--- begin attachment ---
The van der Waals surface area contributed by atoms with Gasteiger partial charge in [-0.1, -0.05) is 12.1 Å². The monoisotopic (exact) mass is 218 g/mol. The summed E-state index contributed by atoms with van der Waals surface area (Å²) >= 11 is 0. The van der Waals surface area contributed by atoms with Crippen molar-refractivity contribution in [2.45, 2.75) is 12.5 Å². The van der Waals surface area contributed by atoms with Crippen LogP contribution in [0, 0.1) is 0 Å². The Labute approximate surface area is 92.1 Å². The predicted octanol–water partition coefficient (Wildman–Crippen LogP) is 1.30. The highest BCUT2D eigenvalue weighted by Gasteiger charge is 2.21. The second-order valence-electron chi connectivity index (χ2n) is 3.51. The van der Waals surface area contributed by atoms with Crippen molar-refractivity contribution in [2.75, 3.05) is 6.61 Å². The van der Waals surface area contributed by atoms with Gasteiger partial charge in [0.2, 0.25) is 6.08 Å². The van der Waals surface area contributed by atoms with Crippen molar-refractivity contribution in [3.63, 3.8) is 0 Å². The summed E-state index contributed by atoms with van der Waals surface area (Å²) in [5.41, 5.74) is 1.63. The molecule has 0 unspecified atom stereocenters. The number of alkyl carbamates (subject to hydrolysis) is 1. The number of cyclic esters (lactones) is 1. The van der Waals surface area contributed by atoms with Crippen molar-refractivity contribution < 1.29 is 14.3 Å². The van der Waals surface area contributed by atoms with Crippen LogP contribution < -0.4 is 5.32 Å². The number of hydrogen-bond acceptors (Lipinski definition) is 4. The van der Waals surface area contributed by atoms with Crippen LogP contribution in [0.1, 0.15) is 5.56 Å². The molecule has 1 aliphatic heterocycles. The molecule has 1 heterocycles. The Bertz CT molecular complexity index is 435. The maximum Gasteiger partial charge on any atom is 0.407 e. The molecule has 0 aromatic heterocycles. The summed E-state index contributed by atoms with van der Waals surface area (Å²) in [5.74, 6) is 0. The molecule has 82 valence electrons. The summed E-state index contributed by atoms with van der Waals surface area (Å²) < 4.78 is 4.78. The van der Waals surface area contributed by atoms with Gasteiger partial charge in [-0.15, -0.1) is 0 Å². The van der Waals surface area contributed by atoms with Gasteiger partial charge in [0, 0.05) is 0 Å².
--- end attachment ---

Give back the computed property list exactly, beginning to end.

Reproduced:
The van der Waals surface area contributed by atoms with Gasteiger partial charge in [-0.1, -0.05) is 12.1 Å². The monoisotopic (exact) mass is 218 g/mol. The summed E-state index contributed by atoms with van der Waals surface area (Å²) >= 11 is 0. The van der Waals surface area contributed by atoms with Crippen molar-refractivity contribution in [2.45, 2.75) is 12.5 Å². The van der Waals surface area contributed by atoms with Crippen LogP contribution in [0, 0.1) is 0 Å². The Labute approximate surface area is 92.1 Å². The predicted octanol–water partition coefficient (Wildman–Crippen LogP) is 1.30. The highest BCUT2D eigenvalue weighted by Gasteiger charge is 2.21. The second-order valence-electron chi connectivity index (χ2n) is 3.51. The van der Waals surface area contributed by atoms with Crippen molar-refractivity contribution in [2.75, 3.05) is 6.61 Å². The van der Waals surface area contributed by atoms with Gasteiger partial charge in [0.2, 0.25) is 6.08 Å². The van der Waals surface area contributed by atoms with Crippen molar-refractivity contribution in [3.63, 3.8) is 0 Å². The summed E-state index contributed by atoms with van der Waals surface area (Å²) in [5.41, 5.74) is 1.63. The molecule has 0 unspecified atom stereocenters. The number of alkyl carbamates (subject to hydrolysis) is 1. The number of cyclic esters (lactones) is 1. The van der Waals surface area contributed by atoms with Crippen molar-refractivity contribution < 1.29 is 14.3 Å². The van der Waals surface area contributed by atoms with Crippen LogP contribution < -0.4 is 5.32 Å². The number of hydrogen-bond acceptors (Lipinski definition) is 4. The van der Waals surface area contributed by atoms with Crippen LogP contribution in [0.1, 0.15) is 5.56 Å². The molecule has 1 aliphatic heterocycles. The molecule has 1 heterocycles. The Bertz CT molecular complexity index is 435. The maximum Gasteiger partial charge on any atom is 0.407 e. The molecule has 0 aromatic heterocycles. The summed E-state index contributed by atoms with van der Waals surface area (Å²) in [5.74, 6) is 0. The molecule has 82 valence electrons. The summed E-state index contributed by atoms with van der Waals surface area (Å²) < 4.78 is 4.78. The van der Waals surface area contributed by atoms with Gasteiger partial charge in [-0.15, -0.1) is 0 Å². The van der Waals surface area contributed by atoms with Gasteiger partial charge in [0, 0.05) is 0 Å².